It’s another Kid Lit Blog Hop Wednesday! Take a look around at what everyone else has this time.
Here (alphabetically by title) are the last couple of months’ worth of picture books, the ones that got asked for multiple times and pored over on their own.
Bye, Bye, Butterflies by Andrew Larsen. Illustrated by Jacqueline Hudon-Verrelli. Fitzhenry & Whiteside, 2012.
Charlie’s taking a walk with his father when they hear a chorus of “Bye, bye, butterflies!” coming from the top of the local school. Next year, Charlie starts school himself. His class, too, raises caterpillars into butterflies, finally taking them up to the roof to release them. There’s a nice circularity as Charlie sees a child from the roof who will start school the next year. The last pages give more concise information on the life cycle of a butterfly, where unlike in the main text, the chrysalis is called a chrysalis instead of cocoon. Calling it a cocoon in the main text bothered me, but it’s easy enough to correct when reading aloud, and the girl went to this one over and over again.
Dragon Quest by Allan Baillie. Illustrated by Wayne Harris. U.S. publication Candlewick Press, 2013. Originally published in Australia, 1996.
This was an older Australian book, recently released in the U.S. The second-person narration tells an exciting story of a child taken dragon hunting by an old dragon hunter. They are hunting the very last dragon, and the journey will be difficult. The gorgeously painted artwork shows a secret that the child understands but the old dragon hunter never does – delightful.
Little Evie in the Wild Wood by Jackie Morris. Illustrated by Catherine Hyde. Frances Lincoln Children’s Books, 2013.
Brief, poetic lines and painted pictures with visible brush strokes tell the story of a little girl in a red dress. Like Little Red Riding Hood, she’s walking through the forest with a basket of treats – Evie has a basket of enticing red tarts that prompted us to make two-bite strawberry pies. But where Little Red walks through the forest oblivious to both its danger and its beauty, Evie is very much aware of both. In the end, though, she’s taking her treats to Grandmother Wolf – who gives her a ride home when their picnic is finished. It’s a lovely, just-scary-enough story more in tune with today’s need to preserve nature.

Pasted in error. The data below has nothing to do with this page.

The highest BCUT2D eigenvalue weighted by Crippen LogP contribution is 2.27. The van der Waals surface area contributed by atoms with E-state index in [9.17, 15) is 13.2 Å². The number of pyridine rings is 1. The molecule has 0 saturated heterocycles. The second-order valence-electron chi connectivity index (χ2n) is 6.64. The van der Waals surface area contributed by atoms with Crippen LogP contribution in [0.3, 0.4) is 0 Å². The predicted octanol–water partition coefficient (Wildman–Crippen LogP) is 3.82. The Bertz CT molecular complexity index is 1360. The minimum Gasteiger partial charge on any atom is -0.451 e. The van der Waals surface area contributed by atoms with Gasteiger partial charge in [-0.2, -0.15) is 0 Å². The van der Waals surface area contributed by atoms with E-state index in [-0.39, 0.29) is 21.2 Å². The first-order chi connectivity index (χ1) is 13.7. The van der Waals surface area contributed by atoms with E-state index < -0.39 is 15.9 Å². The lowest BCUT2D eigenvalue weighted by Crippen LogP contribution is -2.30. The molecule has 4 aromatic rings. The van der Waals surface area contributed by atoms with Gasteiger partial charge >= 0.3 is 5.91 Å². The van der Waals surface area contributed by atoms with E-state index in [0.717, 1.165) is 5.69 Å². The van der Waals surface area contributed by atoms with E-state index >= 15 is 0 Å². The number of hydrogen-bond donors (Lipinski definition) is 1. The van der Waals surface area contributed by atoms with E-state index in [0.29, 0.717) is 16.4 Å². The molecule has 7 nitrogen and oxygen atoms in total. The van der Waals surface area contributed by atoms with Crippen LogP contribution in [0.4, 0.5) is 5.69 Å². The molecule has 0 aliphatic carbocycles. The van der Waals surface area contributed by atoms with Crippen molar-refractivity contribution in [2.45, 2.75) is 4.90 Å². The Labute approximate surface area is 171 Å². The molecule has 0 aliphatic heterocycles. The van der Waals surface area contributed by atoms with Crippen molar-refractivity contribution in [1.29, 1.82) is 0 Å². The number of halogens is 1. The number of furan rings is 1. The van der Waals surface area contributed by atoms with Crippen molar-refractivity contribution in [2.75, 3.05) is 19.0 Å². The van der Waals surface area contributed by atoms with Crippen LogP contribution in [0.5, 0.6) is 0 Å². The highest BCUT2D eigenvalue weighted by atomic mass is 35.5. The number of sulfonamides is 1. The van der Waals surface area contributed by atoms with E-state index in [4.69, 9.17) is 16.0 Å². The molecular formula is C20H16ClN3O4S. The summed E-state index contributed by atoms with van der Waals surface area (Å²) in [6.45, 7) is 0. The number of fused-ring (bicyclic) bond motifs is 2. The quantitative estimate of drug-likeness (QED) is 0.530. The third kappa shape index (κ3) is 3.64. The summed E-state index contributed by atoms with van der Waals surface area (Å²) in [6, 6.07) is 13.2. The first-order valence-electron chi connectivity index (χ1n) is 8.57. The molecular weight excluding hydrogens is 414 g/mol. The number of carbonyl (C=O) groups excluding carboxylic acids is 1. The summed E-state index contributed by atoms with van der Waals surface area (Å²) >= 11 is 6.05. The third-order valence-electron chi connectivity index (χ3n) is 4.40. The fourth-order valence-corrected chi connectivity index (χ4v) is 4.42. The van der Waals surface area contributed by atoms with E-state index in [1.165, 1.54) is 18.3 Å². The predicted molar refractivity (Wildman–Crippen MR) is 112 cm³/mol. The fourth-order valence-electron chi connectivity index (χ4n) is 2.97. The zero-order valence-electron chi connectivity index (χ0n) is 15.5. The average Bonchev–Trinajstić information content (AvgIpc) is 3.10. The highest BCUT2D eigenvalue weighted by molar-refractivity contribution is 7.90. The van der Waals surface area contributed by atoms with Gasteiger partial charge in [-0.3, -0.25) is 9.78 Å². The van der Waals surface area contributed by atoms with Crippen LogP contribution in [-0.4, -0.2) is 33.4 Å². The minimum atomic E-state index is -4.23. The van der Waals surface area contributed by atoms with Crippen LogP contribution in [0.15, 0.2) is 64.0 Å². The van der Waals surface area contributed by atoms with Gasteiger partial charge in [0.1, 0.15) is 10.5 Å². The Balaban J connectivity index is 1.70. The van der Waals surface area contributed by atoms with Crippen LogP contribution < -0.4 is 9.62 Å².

Mary Wrightly, So Politely by Shirin Yim Bridges. Illustrated by Maria Monescillo. Harcourt Children’s Books, 2013.
Mary is a very quiet, very polite little girl. Usually, she responds to being pushed around with apologies rather than protests, and her teacher has trouble getting her to share with the class. Mary’s moment of testing comes when she goes to the toy store with her mother to pick out a gift for her beloved baby brother’s birthday. The store is crowded and her mother is distracted and it looks like Mary might not end up with anything for her brother. Will she find what it takes to stand up for herself??? Even though speaking up is a problem that my own little girl has never, ever had, she really loved Mary and her adorable baby brother!
Secret Pizza Party by Adam Rubin. Illustrated by Daniel Salmieri. Dial Books, 2013.
This quirky, present-tense story is an ode to pizza. Raccoon loves pizza, too, but people never want to share. Can Raccoon find a way to get some pizza without being kicked out? Elaborate plans ensue.
Two Bunny Buddies by Kathryn Galbraith. Illustrated by Joe Cepeda. Houghton Mifflin Harcourt, 2014.
Two buddies fight and go their separate ways before realizing that their friend is more important than being right. The brief rhyming text is illustrated with heavy linotype carvings filled in with eye-poppingly bright colors in a story that’s perfect for toddlers and up.